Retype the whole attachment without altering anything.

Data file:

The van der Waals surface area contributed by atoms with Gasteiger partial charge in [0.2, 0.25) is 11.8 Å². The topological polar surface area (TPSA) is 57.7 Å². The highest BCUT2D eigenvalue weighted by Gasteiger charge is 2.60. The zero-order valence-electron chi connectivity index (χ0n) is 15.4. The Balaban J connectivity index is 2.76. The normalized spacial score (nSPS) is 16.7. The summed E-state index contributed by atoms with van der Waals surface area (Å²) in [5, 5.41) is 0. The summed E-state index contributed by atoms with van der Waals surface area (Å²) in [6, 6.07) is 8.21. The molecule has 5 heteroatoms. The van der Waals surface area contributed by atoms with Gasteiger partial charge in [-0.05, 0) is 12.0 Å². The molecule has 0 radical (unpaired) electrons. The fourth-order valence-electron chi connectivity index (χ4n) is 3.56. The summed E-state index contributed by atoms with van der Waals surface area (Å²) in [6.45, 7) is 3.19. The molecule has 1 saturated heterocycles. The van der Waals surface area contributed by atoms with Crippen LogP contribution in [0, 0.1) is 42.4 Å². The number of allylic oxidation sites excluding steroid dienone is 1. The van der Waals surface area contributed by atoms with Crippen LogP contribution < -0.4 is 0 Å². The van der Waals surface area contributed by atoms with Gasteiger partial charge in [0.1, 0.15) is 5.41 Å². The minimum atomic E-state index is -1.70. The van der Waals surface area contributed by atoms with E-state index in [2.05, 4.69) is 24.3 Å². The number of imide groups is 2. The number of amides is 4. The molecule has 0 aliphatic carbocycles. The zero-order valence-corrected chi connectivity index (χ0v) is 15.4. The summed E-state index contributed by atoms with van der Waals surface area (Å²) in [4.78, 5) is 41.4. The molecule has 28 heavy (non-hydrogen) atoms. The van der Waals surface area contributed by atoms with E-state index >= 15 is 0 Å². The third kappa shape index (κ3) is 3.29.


The van der Waals surface area contributed by atoms with Gasteiger partial charge in [0.2, 0.25) is 11.8 Å². The topological polar surface area (TPSA) is 57.7 Å². The highest BCUT2D eigenvalue weighted by Gasteiger charge is 2.60. The zero-order valence-electron chi connectivity index (χ0n) is 15.4. The Balaban J connectivity index is 2.76. The normalized spacial score (nSPS) is 16.7. The summed E-state index contributed by atoms with van der Waals surface area (Å²) in [5, 5.41) is 0. The summed E-state index contributed by atoms with van der Waals surface area (Å²) in [6, 6.07) is 8.21. The molecule has 5 heteroatoms. The van der Waals surface area contributed by atoms with Gasteiger partial charge in [-0.05, 0) is 12.0 Å². The molecule has 0 radical (unpaired) electrons. The fourth-order valence-electron chi connectivity index (χ4n) is 3.56. The summed E-state index contributed by atoms with van der Waals surface area (Å²) in [6.45, 7) is 3.19. The molecule has 1 saturated heterocycles. The van der Waals surface area contributed by atoms with Crippen LogP contribution in [0, 0.1) is 42.4 Å². The number of allylic oxidation sites excluding steroid dienone is 1. The van der Waals surface area contributed by atoms with Crippen LogP contribution < -0.4 is 0 Å². The van der Waals surface area contributed by atoms with Gasteiger partial charge in [0.1, 0.15) is 5.41 Å². The minimum atomic E-state index is -1.70. The van der Waals surface area contributed by atoms with E-state index in [2.05, 4.69) is 24.3 Å². The number of imide groups is 2. The number of amides is 4. The molecule has 0 aliphatic carbocycles. The zero-order valence-corrected chi connectivity index (χ0v) is 15.4. The summed E-state index contributed by atoms with van der Waals surface area (Å²) in [4.78, 5) is 41.4. The molecule has 28 heavy (non-hydrogen) atoms. The van der Waals surface area contributed by atoms with E-state index >= 15 is 0 Å². The third kappa shape index (κ3) is 3.29.